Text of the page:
One thing to emphasise with all these points is that it’s about quality over quantity. If you’re not happy with it, don’t put it on there. One scene in a showreel that is incredibly strong is so much more beneficial than four mediocre scenes.
What is the main difference between a Spotlight profile where the performer is managed by an agent versus one that is self-represented?
Everything is the same apart from you being the one putting yourself forward for the roles.
With the jobs feed board, casting directors can choose to send a project to both the agents and performers, and that means that you’ll be seeing that side of things. To be transparent, there will be projects that are only sent to agents, and that is the benefit of having an agent – sometimes they’ll see slightly different projects to what you see as a self-represented performer. But in terms of the profile and how it all works, it’s exactly the same as another performer who is represented. So nothing changes in that.
If a self-represented performer gets an agent, can they still put themselves forward for roles?
When you add an agent on Spotlight, your jobs feed board will go to view-only. You’ll not be able to suggest yourself for projects anymore but if you still want to be able to suggest yourself because you’ve agreed with your new agent that they’re, for example, only going to put you forward for commercials, but you’re going to do everything else, then you’ll need to contact that agent and ask them to set you back to ‘full access’. This can only be done by agents on their side – we can’t do this at Spotlight. Agents are aware of this and if for any reason they’re not, they can email us email@example.com.
If you have an agent, most of the time you’ll be set to view-only purely because if you had access to submit yourself as well, you’d potentially be doubling up on suggestions and appearing twice for casting directors, which causes a lot more work. The agent’s job is to get you work and put you forward for things.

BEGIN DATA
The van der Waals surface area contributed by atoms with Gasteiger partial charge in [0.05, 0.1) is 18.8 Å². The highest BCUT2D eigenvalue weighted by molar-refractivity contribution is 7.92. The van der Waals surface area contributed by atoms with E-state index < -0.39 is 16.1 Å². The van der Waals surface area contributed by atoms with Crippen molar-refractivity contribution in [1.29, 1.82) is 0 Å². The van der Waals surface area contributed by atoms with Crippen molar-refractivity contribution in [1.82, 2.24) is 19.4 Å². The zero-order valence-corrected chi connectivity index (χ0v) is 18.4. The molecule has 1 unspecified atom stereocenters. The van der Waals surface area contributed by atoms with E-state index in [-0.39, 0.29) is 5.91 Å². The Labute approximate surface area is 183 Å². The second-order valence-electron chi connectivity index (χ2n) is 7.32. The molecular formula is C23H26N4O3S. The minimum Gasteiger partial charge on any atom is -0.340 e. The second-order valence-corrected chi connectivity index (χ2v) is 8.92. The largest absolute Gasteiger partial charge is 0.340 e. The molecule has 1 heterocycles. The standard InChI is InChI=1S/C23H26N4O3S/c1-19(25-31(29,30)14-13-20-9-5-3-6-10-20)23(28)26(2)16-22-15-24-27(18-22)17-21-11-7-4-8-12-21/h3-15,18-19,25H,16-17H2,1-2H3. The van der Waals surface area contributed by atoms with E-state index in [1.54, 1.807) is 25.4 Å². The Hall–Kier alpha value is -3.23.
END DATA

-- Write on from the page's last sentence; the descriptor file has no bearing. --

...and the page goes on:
If you would like a middle ground, there’s another option which is ’nudge’. So ’nudge’ is set by your agent, and it’s a little alert that gets sent to the agent when you’ve seen a job in the feed where you’ve gone, “Oh, I’m quite interested in this, will you put me forward for it?”
When you have an agent, you can ask to see what you’re being submitted for. We don’t recommend that you do this every week or every month, but if you’ve been with them for a year, you can maybe catch up with them and see a list of what they’ve been putting you forward for work-wise.
Are there any other self-represented performer tips you’d like to share?
When you’re self-represented, it’s important to assume the role of agent and make sure you’re suggesting yourself and getting back to any correspondence. Regular contact and checking of the jobs feed board is so important.
Equity is the performers’ union here in the UK. Being part of a union can be helpful because if there are things in your contract that aren’t upheld for some reason, or there are late payments, they can help with that side of things. Research the union so that you are aware of why joining could be a helpful thing.
There is a page on Spotlight that is a helpful resource for Spotlight agents and casting members that has lots of detail around agreements, contracts, codes of conduct, guidelines on nudity and intimacy, etc. If you’re self-represented, being aware of all those things is essential.
There’s a wealth of knowledge in Spotlight’s news and advice section where you can have a look at different things and also our frequently asked questions section. There’s an FAQ specifically for self-represented performers.
Useful Resources for Self-Represented Performers
- You can find contract information on our Agent and Casting members resources page
- We answer your questions about being self-represented on Spotlight
- Tips for working without an agent
- Tips to make your Spotlight profile the best it can be
- Get in touch by using Spotlight’s help centre
Photo credit: blackCAT / iStock
Headshot credit: Robin Savage